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Summary: Lent 5(C) - Jesus is still the Cornerstone even though some spurn God’s word and reject God’s love. In the end God’s judgment will come.

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JESUS IS THE CORNERSTONE

April 2, 2006 - Lent 5 - Luke 20:9-29

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Dear Friends in the name of our Savior:

Each of us turns to many different people for all kinds of advice during our lifetime. When we don’t feel well, we go to the doctor and seek his or her advice. It is the same with any other ailment we might have. If we can’t see, we go to the eye doctor or the dentist for our teeth and so forth. Sometimes, beyond that, we ask other people for advice and direction in our life. Sometimes, we might trust in our own advice or wisdom or strength. Yet, we realize that if we do that too often, we see that we may forget God’s wisdom and strength and knowledge. The Lord reminds us that Jesus himself is the cornerstone of the Christian church, the cornerstone of our Christian faith, and he also becomes the cornerstone of our life. The wisdom Jesus has surpasses all the wisdom of this world, surpasses all of the advice that others might give us.

In Acts we are told the words of the Apostles when they preached those first sermons after Pentecost. They reminded the people of the importance of Christ and Christ alone: "Christ is ’the stone you builders rejected, which has become the cornerstone.’ Salvation is found in no one else, for there is no other name under heaven given to men by which we must be saved" (Acts 4:11,12). That is divine wisdom, the knowledge of God who is our cornerstone.

We consider the words of this parable, the words of Jesus. As we consider the fact that:

JESUS IS THE CORNERSTONE. As we look at it and hear him teaching, we realize that:

I. Some spurn God’s Word,

II. Some reject God’s love,

III. Finally God’s judgment will come.

I. SOME SPURN GOD’S WORD

Once again, Jesus is getting closer to the day of crucifixion on Good Friday. In fact this is Tuesday of Holy Week. So we have Tuesday, Wednesday, and Maundy Thursday in the Upper Room and on Good Friday Jesus is put to death. He comes back to life on Easter Sunday. As he gets closer to that day of crucifixion, the enemies of Jesus are anxious to see him out of the picture. Jesus still has much to teach them, and he wants the crowd to realize the advice they had been getting was not good. "So Jesus went on to tell the people this parable: ’A man planted a vineyard, rented it to some farmers and went away for a long time.’" It was a common practice. The owner of the land provided work for those who needed work as he rented out his property. The owner went away for a long time. He had lots of patience, and he waited for the vineyard to produce its fruit.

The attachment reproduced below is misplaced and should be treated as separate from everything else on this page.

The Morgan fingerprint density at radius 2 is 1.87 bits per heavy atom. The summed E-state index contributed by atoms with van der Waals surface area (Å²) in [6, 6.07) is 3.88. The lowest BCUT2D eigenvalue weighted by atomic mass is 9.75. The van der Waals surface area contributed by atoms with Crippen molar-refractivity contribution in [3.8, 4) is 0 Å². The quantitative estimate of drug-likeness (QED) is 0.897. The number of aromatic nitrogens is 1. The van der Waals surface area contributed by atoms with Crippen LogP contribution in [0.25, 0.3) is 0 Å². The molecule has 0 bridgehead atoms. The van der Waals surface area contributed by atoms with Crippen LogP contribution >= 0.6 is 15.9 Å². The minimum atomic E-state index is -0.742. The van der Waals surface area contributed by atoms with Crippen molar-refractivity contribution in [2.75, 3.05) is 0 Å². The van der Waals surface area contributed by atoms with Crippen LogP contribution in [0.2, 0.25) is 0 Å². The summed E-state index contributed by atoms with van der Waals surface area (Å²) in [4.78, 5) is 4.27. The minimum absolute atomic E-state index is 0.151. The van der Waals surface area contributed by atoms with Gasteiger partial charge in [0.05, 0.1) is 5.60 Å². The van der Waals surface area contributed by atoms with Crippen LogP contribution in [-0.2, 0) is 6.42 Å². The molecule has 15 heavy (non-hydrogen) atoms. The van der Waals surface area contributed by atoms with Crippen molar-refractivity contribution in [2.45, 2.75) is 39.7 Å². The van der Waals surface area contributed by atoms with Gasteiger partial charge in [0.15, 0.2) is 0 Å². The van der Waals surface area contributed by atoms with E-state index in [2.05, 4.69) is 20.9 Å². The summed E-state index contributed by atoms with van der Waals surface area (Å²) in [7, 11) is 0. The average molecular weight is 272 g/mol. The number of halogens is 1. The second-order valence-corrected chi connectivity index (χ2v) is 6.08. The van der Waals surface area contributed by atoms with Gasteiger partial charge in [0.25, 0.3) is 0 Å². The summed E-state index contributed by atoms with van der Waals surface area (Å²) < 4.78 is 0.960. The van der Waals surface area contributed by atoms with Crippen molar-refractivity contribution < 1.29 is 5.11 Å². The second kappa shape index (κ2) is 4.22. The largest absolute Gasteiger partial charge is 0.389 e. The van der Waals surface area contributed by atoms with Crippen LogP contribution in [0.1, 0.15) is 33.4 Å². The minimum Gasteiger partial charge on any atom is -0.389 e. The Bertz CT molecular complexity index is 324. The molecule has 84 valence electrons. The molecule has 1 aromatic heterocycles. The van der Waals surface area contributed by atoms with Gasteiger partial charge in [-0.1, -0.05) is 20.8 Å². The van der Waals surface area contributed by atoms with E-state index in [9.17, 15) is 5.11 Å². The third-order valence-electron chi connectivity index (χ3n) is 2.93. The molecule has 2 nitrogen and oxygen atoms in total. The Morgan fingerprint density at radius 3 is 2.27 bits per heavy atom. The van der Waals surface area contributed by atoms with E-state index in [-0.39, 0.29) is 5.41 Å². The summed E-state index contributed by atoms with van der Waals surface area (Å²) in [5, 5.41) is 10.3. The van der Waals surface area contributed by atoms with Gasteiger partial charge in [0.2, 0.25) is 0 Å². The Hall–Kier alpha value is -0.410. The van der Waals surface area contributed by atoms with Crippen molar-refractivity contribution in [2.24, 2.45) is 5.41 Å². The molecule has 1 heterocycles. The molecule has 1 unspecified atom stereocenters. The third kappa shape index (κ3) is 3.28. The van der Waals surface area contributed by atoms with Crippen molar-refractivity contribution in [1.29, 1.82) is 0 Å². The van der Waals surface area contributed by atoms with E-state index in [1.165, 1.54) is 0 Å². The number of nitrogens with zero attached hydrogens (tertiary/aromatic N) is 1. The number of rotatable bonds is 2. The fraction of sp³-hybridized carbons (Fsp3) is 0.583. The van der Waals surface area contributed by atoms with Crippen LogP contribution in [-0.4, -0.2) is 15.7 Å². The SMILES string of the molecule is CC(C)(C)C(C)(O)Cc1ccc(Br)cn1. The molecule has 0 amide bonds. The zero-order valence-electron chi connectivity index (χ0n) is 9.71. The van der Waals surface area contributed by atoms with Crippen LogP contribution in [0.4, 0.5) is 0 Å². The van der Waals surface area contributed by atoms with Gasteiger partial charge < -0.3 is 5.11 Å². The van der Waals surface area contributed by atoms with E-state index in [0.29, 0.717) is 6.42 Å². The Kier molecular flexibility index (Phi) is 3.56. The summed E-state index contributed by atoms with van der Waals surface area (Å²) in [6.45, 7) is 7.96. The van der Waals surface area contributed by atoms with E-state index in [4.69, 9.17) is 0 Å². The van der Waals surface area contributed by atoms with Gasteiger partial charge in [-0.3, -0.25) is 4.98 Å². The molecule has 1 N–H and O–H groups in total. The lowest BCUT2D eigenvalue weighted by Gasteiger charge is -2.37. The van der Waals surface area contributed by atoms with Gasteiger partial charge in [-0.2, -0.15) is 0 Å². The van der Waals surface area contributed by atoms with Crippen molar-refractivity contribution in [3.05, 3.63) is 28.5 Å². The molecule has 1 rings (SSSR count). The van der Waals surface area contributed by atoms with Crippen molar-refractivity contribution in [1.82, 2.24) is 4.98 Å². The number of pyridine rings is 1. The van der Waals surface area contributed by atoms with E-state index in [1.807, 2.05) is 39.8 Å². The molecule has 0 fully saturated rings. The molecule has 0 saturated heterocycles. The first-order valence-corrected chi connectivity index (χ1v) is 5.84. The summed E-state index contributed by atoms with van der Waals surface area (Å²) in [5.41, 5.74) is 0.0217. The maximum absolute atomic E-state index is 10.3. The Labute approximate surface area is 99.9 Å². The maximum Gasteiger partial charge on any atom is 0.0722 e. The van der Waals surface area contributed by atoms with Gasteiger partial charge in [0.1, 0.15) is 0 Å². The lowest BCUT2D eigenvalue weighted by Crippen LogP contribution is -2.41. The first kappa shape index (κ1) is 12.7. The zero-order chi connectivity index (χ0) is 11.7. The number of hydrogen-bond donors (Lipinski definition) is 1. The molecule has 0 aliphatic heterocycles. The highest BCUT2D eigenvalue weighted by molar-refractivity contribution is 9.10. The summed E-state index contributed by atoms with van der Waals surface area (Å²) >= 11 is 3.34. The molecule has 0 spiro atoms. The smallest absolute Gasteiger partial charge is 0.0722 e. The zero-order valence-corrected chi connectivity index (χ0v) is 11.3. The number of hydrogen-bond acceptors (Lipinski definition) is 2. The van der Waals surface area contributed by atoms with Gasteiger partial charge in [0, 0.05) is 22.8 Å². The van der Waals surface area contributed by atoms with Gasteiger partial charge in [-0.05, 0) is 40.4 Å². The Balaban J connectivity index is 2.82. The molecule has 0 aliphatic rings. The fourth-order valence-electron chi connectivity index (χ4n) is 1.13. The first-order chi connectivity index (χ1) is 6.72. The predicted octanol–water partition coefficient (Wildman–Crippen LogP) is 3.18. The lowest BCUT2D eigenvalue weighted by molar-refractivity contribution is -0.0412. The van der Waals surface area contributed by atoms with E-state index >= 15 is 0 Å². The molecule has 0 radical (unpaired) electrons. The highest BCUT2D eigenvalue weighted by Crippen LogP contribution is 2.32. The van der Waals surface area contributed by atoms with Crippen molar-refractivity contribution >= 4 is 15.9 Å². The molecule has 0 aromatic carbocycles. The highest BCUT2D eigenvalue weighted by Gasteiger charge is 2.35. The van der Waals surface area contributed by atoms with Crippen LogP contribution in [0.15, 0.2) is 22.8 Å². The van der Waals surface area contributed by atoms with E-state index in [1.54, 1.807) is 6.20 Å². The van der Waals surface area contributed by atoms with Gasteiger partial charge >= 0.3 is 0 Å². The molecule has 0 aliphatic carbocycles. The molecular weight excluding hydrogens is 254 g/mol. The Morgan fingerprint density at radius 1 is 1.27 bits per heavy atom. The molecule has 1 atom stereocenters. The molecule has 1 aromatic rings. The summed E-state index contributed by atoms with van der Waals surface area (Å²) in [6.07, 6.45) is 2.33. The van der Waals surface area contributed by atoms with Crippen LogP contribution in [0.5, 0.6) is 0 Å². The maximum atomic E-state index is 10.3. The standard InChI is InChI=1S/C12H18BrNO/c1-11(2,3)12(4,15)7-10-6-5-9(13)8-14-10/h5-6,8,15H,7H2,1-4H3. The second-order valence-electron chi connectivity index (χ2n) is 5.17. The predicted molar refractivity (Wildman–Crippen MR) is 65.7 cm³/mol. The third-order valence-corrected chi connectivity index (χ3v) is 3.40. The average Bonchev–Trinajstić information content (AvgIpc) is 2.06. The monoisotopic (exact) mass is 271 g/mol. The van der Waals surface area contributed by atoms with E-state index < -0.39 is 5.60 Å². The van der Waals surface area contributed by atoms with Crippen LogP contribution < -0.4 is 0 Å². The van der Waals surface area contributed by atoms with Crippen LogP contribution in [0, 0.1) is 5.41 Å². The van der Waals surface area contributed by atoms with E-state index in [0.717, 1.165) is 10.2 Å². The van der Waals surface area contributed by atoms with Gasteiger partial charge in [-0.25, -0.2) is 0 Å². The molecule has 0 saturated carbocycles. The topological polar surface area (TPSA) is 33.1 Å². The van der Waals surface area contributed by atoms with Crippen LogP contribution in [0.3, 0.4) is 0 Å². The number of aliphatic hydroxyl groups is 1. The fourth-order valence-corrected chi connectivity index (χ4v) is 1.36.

Then we are told what happens: "At harvest time he sent a servant to the tenants so they would give him some of the fruit of the vineyard." The time for the harvest had arrived and then the time for the payment. They would get a certain share of the crop and the owner would get another portion. The servant went to gather that portion. He went to speak the words of the owner. It was fair and what they agreed on. "But the tenants beat him and sent him away empty-handed." The tenants spurned the servant, sent him away with no payment. The owner is patient. So "he sent another servant, but that one also they beat and treated shamefully and sent away empty-handed." The second servant received the same reception and rejection by the tenants. They mistreated this servant very badly. In the original, the word "beat" gives the idea that they plucked the skin from him, pulled it off.


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